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How To Build Scheduled Tasks In PowerShell

How To Build Scheduled Tasks In PowerShell
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In this article we'll walk you through the process of creating scheduled tasks with PowerShell's ScheduledTasks module instead of the GUI.

Building a single scheduled task via the GUI task scheduler might not be a big deal. Click through the dozens of options to fill in the name, description, security options, time to execute, etc. If you have to do it once, it's easy and doesn't take a whole lot of time. But if you find yourself creating scheduled tasks repeatedly it might be a good idea to use a method that scales better than a GUI -- like PowerShell.Using PowerShell you can create scheduled tasks on your local or remote computers without a lot of effort. Today, we'll show you how to create a scheduled task with PowerShell.

MORE: PowerShell Tips & Tricks

PowerShell v4 introduced a ScheduledTasks module that greatly simplified the times of creating Task Scheduler COM objects to build scheduled tasks from the command line. This is what we'll be going over today. If you're not on PSv4 yet but you have a need to create scheduled tasks often, this module alone should be the catalyst for you to get upgraded.

You might think that you could simply run New-ScheduledTask to create a scheduled task -- you'd be wrong. Due to all the moving parts that come with a scheduled task you must define a lot of different settings prior to actually creating the task, including:

  1. Defining the action with New-ScheduledTaskAction
  2. Creating the task trigger with New-ScheduledTaskTrigger
  3. Creating the scheduled task with New-ScheduledTask
  4. Registering the scheduled task with Register-ScheduledTask

Every scheduled task must have an action associated with it; a file to execute. First, you need to run New-ScheduledTaskAction and assign that action to a variable. For demonstration purposes, lets say we want to execute a PowerShell script with a scheduled task. Our action might look something like this:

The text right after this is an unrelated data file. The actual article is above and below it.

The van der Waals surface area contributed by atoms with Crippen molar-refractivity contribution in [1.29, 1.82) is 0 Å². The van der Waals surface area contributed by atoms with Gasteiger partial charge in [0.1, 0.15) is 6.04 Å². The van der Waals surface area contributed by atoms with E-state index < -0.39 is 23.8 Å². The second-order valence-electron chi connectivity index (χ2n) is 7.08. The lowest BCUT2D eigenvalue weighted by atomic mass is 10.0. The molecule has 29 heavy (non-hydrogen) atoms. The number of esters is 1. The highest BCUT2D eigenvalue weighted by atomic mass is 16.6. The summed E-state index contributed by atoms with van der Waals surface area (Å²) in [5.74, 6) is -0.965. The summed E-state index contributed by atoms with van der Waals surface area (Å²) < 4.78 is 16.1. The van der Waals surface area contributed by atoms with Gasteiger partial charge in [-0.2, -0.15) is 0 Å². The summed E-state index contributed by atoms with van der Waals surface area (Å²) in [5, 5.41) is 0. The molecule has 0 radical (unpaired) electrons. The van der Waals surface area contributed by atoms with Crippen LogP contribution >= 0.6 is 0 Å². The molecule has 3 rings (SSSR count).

$Action = New-ScheduledTaskAction -Execute 'C:WindowsSystem32WindowsPowerShellv1.0powershell.exe' -Argument "-NonInteractive -NoLogo -NoProfile -File 'C:SomePowerShellscript.ps1'"

Since we want to run a script, we have to invoke powershell.exe and pass the script as an argument, so we use the -Argument parameter.

Next, we need to define how the task is going to be triggered by creating a trigger with New-ScheduledTaskTrigger. We'd like this task to run every day at 3AM.

$Trigger = New-ScheduledTaskTrigger -Daily -At '3AM'

Now, we need to actually created the scheduled task but this simply stores it in memory and doesn't actually create it yet. That's what Register-ScheduledTask is for in our next step. For this step, you'll use the action and trigger you just created and a blank scheduled task settings object is required, which we'll created using the New-ScheduledTaskSettingsSet cmdlet.

$Task = New-ScheduledTask -Action $Action -Trigger $Trigger -Settings (New-ScheduledTaskSettingsSet)

Once the entire scheduled task has been built we can finally create it on the system with the Register-ScheduledTask cmdlet. In this step, we'll pass the $Task object to Register-ScheduledTask and fill in some further information that's required to get the task created, not included in the $Task object like the name of the task and the credentials to run it under.

$Task | Register-ScheduledTask -TaskName ‘My PowerShell script -User 'administrator' -Password 'supersecret'

We're finally done! That may seem like a lot to build a scheduled task but we assure you this is much easier than it ever has been -- and much faster than using the GUI each time. If you'd like a good example of this check out the New-ScheduledScript script in the author's Github repository. It demonstrates a few ways you can create functions to run this locally as well as on remote computers.

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